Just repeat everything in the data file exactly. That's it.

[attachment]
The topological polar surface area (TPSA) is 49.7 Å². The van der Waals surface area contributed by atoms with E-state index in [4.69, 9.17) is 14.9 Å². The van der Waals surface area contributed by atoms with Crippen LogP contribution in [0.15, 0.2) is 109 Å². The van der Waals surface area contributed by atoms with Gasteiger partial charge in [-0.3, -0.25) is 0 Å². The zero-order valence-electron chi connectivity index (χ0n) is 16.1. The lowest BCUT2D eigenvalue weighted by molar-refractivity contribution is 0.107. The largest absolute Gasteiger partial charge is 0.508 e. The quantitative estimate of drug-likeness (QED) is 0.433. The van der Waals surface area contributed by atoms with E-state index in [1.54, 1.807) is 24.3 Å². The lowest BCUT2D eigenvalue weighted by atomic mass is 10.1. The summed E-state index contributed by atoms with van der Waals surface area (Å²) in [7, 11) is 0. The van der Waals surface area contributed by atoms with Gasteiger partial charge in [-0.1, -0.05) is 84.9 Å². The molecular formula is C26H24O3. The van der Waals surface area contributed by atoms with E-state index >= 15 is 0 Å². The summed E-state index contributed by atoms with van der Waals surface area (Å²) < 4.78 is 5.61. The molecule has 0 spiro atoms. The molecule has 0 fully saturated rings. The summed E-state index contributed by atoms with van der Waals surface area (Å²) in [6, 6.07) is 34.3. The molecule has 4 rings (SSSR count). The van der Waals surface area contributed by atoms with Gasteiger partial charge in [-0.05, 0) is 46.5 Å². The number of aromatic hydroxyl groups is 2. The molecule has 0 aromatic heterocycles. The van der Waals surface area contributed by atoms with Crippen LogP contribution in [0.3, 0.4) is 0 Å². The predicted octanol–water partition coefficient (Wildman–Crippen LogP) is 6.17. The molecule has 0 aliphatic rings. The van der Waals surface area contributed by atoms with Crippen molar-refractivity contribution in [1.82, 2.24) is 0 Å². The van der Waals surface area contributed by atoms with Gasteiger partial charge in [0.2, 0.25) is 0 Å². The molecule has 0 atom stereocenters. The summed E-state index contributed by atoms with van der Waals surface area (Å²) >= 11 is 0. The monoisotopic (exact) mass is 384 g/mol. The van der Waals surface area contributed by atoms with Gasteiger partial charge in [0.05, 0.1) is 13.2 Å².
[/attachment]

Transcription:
The topological polar surface area (TPSA) is 49.7 Å². The van der Waals surface area contributed by atoms with E-state index in [4.69, 9.17) is 14.9 Å². The van der Waals surface area contributed by atoms with Crippen LogP contribution in [0.15, 0.2) is 109 Å². The van der Waals surface area contributed by atoms with Gasteiger partial charge in [-0.3, -0.25) is 0 Å². The zero-order valence-electron chi connectivity index (χ0n) is 16.1. The lowest BCUT2D eigenvalue weighted by molar-refractivity contribution is 0.107. The largest absolute Gasteiger partial charge is 0.508 e. The quantitative estimate of drug-likeness (QED) is 0.433. The van der Waals surface area contributed by atoms with E-state index in [1.54, 1.807) is 24.3 Å². The lowest BCUT2D eigenvalue weighted by atomic mass is 10.1. The summed E-state index contributed by atoms with van der Waals surface area (Å²) in [7, 11) is 0. The van der Waals surface area contributed by atoms with Gasteiger partial charge in [-0.1, -0.05) is 84.9 Å². The molecular formula is C26H24O3. The van der Waals surface area contributed by atoms with E-state index >= 15 is 0 Å². The summed E-state index contributed by atoms with van der Waals surface area (Å²) < 4.78 is 5.61. The molecule has 0 spiro atoms. The molecule has 0 fully saturated rings. The summed E-state index contributed by atoms with van der Waals surface area (Å²) in [6, 6.07) is 34.3. The molecule has 4 rings (SSSR count). The van der Waals surface area contributed by atoms with Gasteiger partial charge in [-0.05, 0) is 46.5 Å². The number of aromatic hydroxyl groups is 2. The molecule has 0 aromatic heterocycles. The van der Waals surface area contributed by atoms with Crippen LogP contribution in [0.3, 0.4) is 0 Å². The predicted octanol–water partition coefficient (Wildman–Crippen LogP) is 6.17. The molecule has 0 aliphatic rings. The van der Waals surface area contributed by atoms with Crippen molar-refractivity contribution in [1.82, 2.24) is 0 Å². The van der Waals surface area contributed by atoms with Gasteiger partial charge in [0.2, 0.25) is 0 Å². The molecule has 0 atom stereocenters. The summed E-state index contributed by atoms with van der Waals surface area (Å²) >= 11 is 0. The monoisotopic (exact) mass is 384 g/mol. The van der Waals surface area contributed by atoms with Gasteiger partial charge in [0.05, 0.1) is 13.2 Å².